Blood Tests - Major Diagnostic Tests
A healthy kidney’s job is to eliminate wastes and harmful substances from the blood. Blood and urine tests are the performance meters of a healthy kidney. The abnormal amount of certain wastes in the blood reveals there is something wrong with the kidney’s efficacy. Following are the type of blood tests that we use as a parameter to judge your kidney function:
- Serum creatinine
Creatinine is a chemical waste or a by-product of muscle metabolism. The waste that gets produced with the wear and tear of the muscles stays in your blood for the elimination by your kidneys. Creatinine level in the blood varies according to the gender and the physical work you do. As kidney diseases progress this level increases in the blood. A creatinine level in a healthy woman should not be more than 1.1 while in a man it should not exceed 1.2.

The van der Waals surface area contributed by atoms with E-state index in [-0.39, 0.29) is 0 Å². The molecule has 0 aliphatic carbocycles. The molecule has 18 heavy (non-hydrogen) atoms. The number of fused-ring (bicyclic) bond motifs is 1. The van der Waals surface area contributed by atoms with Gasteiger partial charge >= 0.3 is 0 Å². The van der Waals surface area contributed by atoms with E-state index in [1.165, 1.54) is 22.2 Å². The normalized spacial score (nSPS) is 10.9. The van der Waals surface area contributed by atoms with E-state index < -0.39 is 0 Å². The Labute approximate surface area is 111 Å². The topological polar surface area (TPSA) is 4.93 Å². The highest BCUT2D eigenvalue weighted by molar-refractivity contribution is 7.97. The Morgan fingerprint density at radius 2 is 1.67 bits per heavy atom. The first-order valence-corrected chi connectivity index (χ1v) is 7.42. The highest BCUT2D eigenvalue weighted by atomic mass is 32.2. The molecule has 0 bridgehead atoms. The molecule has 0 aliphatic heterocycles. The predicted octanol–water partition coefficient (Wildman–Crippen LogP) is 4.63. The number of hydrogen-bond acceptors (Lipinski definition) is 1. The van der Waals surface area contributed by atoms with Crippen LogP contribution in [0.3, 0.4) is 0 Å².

- Estimated Glomerular filtration rate
To know how well your renal is working, doctors usually ask for an eGFR count. It is calculated on the basis of serum creatinine, age, and gender. Normal GFR can vary according to your age, but the adequate level in the body should not be less than 90. As eGFR decreases, your kidney function starts to deteriorate, even to an extent of 15 or less, it signifies a complete failure of your kidneys.
- Blood urea nitrogen
Urea nitrogen produces with the breakdown of proteins in the food you consume. When healthy kidneys lose their ability to filter, the BUN level rises. Note that the normal range of BUN is somewhere between 7 and 20.